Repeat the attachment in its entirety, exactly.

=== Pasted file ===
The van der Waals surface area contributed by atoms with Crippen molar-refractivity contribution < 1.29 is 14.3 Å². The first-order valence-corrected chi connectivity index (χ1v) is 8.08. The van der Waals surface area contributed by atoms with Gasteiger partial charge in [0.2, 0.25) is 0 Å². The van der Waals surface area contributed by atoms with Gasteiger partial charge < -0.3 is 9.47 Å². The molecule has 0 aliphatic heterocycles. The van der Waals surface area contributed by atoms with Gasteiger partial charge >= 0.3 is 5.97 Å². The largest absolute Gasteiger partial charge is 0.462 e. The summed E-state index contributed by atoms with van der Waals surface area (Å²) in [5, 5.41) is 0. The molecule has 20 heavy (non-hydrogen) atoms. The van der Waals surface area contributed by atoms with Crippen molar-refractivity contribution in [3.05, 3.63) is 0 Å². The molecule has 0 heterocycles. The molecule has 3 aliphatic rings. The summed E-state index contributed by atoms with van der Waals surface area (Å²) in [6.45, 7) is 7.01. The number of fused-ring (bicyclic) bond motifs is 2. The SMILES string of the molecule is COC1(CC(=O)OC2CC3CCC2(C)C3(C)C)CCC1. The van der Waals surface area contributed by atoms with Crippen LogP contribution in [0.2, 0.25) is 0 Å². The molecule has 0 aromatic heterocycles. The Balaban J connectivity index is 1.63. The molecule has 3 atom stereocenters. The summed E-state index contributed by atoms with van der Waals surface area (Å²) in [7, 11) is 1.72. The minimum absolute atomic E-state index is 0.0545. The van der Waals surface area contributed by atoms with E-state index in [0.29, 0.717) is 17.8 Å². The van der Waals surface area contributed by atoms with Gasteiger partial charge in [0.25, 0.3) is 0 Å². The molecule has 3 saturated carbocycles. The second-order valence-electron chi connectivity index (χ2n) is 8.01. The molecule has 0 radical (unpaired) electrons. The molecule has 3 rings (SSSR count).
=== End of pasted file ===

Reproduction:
The van der Waals surface area contributed by atoms with Crippen molar-refractivity contribution < 1.29 is 14.3 Å². The first-order valence-corrected chi connectivity index (χ1v) is 8.08. The van der Waals surface area contributed by atoms with Gasteiger partial charge in [0.2, 0.25) is 0 Å². The van der Waals surface area contributed by atoms with Gasteiger partial charge < -0.3 is 9.47 Å². The molecule has 0 aliphatic heterocycles. The van der Waals surface area contributed by atoms with Gasteiger partial charge >= 0.3 is 5.97 Å². The largest absolute Gasteiger partial charge is 0.462 e. The summed E-state index contributed by atoms with van der Waals surface area (Å²) in [5, 5.41) is 0. The molecule has 20 heavy (non-hydrogen) atoms. The van der Waals surface area contributed by atoms with Crippen molar-refractivity contribution in [3.05, 3.63) is 0 Å². The molecule has 0 heterocycles. The molecule has 3 aliphatic rings. The summed E-state index contributed by atoms with van der Waals surface area (Å²) in [6.45, 7) is 7.01. The number of fused-ring (bicyclic) bond motifs is 2. The SMILES string of the molecule is COC1(CC(=O)OC2CC3CCC2(C)C3(C)C)CCC1. The van der Waals surface area contributed by atoms with Crippen LogP contribution in [0.2, 0.25) is 0 Å². The molecule has 0 aromatic heterocycles. The Balaban J connectivity index is 1.63. The molecule has 3 atom stereocenters. The summed E-state index contributed by atoms with van der Waals surface area (Å²) in [7, 11) is 1.72. The minimum absolute atomic E-state index is 0.0545. The van der Waals surface area contributed by atoms with E-state index in [0.29, 0.717) is 17.8 Å². The van der Waals surface area contributed by atoms with Gasteiger partial charge in [0.25, 0.3) is 0 Å². The molecule has 3 saturated carbocycles. The second-order valence-electron chi connectivity index (χ2n) is 8.01. The molecule has 0 radical (unpaired) electrons. The molecule has 3 rings (SSSR count).